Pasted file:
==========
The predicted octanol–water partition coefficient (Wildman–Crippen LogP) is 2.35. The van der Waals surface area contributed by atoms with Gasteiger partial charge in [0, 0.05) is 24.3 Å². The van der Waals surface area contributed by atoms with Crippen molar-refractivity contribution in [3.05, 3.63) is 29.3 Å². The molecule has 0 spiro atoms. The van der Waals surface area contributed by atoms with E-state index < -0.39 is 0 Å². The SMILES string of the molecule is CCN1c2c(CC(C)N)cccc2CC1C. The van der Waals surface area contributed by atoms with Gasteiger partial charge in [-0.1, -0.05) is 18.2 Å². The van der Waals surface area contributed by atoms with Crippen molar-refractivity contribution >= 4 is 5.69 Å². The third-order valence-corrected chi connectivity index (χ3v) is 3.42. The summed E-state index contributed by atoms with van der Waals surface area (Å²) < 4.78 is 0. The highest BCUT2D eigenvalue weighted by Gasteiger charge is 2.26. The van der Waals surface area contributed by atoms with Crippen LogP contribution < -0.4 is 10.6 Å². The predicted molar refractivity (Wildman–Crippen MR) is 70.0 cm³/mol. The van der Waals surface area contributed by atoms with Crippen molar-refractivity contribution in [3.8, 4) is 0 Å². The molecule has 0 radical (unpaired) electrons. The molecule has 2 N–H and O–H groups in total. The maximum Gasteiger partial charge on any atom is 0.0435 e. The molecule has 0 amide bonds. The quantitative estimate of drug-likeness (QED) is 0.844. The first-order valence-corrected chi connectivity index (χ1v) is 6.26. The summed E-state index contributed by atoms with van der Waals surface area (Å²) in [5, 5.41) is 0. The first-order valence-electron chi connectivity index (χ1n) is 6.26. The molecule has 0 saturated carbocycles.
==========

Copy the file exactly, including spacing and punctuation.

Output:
The predicted octanol–water partition coefficient (Wildman–Crippen LogP) is 2.35. The van der Waals surface area contributed by atoms with Gasteiger partial charge in [0, 0.05) is 24.3 Å². The van der Waals surface area contributed by atoms with Crippen molar-refractivity contribution in [3.05, 3.63) is 29.3 Å². The molecule has 0 spiro atoms. The van der Waals surface area contributed by atoms with E-state index < -0.39 is 0 Å². The SMILES string of the molecule is CCN1c2c(CC(C)N)cccc2CC1C. The van der Waals surface area contributed by atoms with Gasteiger partial charge in [-0.1, -0.05) is 18.2 Å². The van der Waals surface area contributed by atoms with Crippen molar-refractivity contribution >= 4 is 5.69 Å². The third-order valence-corrected chi connectivity index (χ3v) is 3.42. The summed E-state index contributed by atoms with van der Waals surface area (Å²) < 4.78 is 0. The highest BCUT2D eigenvalue weighted by Gasteiger charge is 2.26. The van der Waals surface area contributed by atoms with Crippen LogP contribution < -0.4 is 10.6 Å². The predicted molar refractivity (Wildman–Crippen MR) is 70.0 cm³/mol. The van der Waals surface area contributed by atoms with Crippen molar-refractivity contribution in [3.8, 4) is 0 Å². The molecule has 0 radical (unpaired) electrons. The molecule has 2 N–H and O–H groups in total. The maximum Gasteiger partial charge on any atom is 0.0435 e. The molecule has 0 amide bonds. The quantitative estimate of drug-likeness (QED) is 0.844. The first-order valence-corrected chi connectivity index (χ1v) is 6.26. The summed E-state index contributed by atoms with van der Waals surface area (Å²) in [5, 5.41) is 0. The first-order valence-electron chi connectivity index (χ1n) is 6.26. The molecule has 0 saturated carbocycles.